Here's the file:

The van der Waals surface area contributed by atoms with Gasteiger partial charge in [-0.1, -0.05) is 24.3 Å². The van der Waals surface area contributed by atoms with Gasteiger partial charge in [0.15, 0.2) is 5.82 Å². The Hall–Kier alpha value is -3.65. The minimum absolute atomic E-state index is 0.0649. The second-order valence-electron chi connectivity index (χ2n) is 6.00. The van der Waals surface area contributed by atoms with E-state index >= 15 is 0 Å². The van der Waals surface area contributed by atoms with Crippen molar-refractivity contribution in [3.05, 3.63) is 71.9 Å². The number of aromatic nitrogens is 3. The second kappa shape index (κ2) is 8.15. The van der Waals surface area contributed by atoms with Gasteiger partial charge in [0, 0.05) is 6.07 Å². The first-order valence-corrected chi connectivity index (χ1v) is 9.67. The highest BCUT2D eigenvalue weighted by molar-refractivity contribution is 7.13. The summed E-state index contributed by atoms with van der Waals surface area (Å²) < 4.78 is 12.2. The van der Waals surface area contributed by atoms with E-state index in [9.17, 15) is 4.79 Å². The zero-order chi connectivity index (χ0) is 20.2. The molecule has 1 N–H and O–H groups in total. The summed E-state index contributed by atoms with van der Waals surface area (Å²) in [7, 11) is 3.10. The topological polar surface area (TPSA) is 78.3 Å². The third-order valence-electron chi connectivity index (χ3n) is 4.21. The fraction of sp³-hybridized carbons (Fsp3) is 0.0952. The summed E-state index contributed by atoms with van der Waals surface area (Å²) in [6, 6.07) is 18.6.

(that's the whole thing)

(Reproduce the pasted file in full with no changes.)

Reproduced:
The van der Waals surface area contributed by atoms with Gasteiger partial charge in [-0.1, -0.05) is 24.3 Å². The van der Waals surface area contributed by atoms with Gasteiger partial charge in [0.15, 0.2) is 5.82 Å². The Hall–Kier alpha value is -3.65. The minimum absolute atomic E-state index is 0.0649. The second-order valence-electron chi connectivity index (χ2n) is 6.00. The van der Waals surface area contributed by atoms with E-state index >= 15 is 0 Å². The van der Waals surface area contributed by atoms with Crippen molar-refractivity contribution in [3.05, 3.63) is 71.9 Å². The number of aromatic nitrogens is 3. The second kappa shape index (κ2) is 8.15. The van der Waals surface area contributed by atoms with Gasteiger partial charge in [0, 0.05) is 6.07 Å². The first-order valence-corrected chi connectivity index (χ1v) is 9.67. The highest BCUT2D eigenvalue weighted by molar-refractivity contribution is 7.13. The summed E-state index contributed by atoms with van der Waals surface area (Å²) < 4.78 is 12.2. The van der Waals surface area contributed by atoms with E-state index in [9.17, 15) is 4.79 Å². The zero-order chi connectivity index (χ0) is 20.2. The molecule has 1 N–H and O–H groups in total. The summed E-state index contributed by atoms with van der Waals surface area (Å²) in [7, 11) is 3.10. The topological polar surface area (TPSA) is 78.3 Å². The third-order valence-electron chi connectivity index (χ3n) is 4.21. The fraction of sp³-hybridized carbons (Fsp3) is 0.0952. The summed E-state index contributed by atoms with van der Waals surface area (Å²) in [6, 6.07) is 18.6.